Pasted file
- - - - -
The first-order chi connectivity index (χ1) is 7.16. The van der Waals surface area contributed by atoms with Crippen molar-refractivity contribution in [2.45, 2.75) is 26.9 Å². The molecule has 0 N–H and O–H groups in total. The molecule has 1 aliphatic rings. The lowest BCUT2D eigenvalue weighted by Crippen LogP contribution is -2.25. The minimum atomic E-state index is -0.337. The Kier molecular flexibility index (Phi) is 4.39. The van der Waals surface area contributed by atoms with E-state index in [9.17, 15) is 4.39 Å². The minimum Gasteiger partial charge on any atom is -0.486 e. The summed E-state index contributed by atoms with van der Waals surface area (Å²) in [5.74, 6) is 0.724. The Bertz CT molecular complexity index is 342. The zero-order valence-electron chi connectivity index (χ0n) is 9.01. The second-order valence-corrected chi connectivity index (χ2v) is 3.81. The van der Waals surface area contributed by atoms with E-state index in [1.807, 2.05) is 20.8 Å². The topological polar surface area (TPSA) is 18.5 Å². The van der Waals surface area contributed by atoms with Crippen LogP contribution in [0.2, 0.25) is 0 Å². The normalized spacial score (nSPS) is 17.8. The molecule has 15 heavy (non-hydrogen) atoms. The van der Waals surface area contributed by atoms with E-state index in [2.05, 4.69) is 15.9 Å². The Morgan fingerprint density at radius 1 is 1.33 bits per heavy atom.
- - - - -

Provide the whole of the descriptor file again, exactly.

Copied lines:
The first-order chi connectivity index (χ1) is 7.16. The van der Waals surface area contributed by atoms with Crippen molar-refractivity contribution in [2.45, 2.75) is 26.9 Å². The molecule has 0 N–H and O–H groups in total. The molecule has 1 aliphatic rings. The lowest BCUT2D eigenvalue weighted by Crippen LogP contribution is -2.25. The minimum atomic E-state index is -0.337. The Kier molecular flexibility index (Phi) is 4.39. The van der Waals surface area contributed by atoms with E-state index in [9.17, 15) is 4.39 Å². The minimum Gasteiger partial charge on any atom is -0.486 e. The summed E-state index contributed by atoms with van der Waals surface area (Å²) in [5.74, 6) is 0.724. The Bertz CT molecular complexity index is 342. The zero-order valence-electron chi connectivity index (χ0n) is 9.01. The second-order valence-corrected chi connectivity index (χ2v) is 3.81. The van der Waals surface area contributed by atoms with E-state index in [1.807, 2.05) is 20.8 Å². The topological polar surface area (TPSA) is 18.5 Å². The van der Waals surface area contributed by atoms with Crippen LogP contribution in [0.2, 0.25) is 0 Å². The normalized spacial score (nSPS) is 17.8. The molecule has 15 heavy (non-hydrogen) atoms. The van der Waals surface area contributed by atoms with E-state index in [2.05, 4.69) is 15.9 Å². The Morgan fingerprint density at radius 1 is 1.33 bits per heavy atom.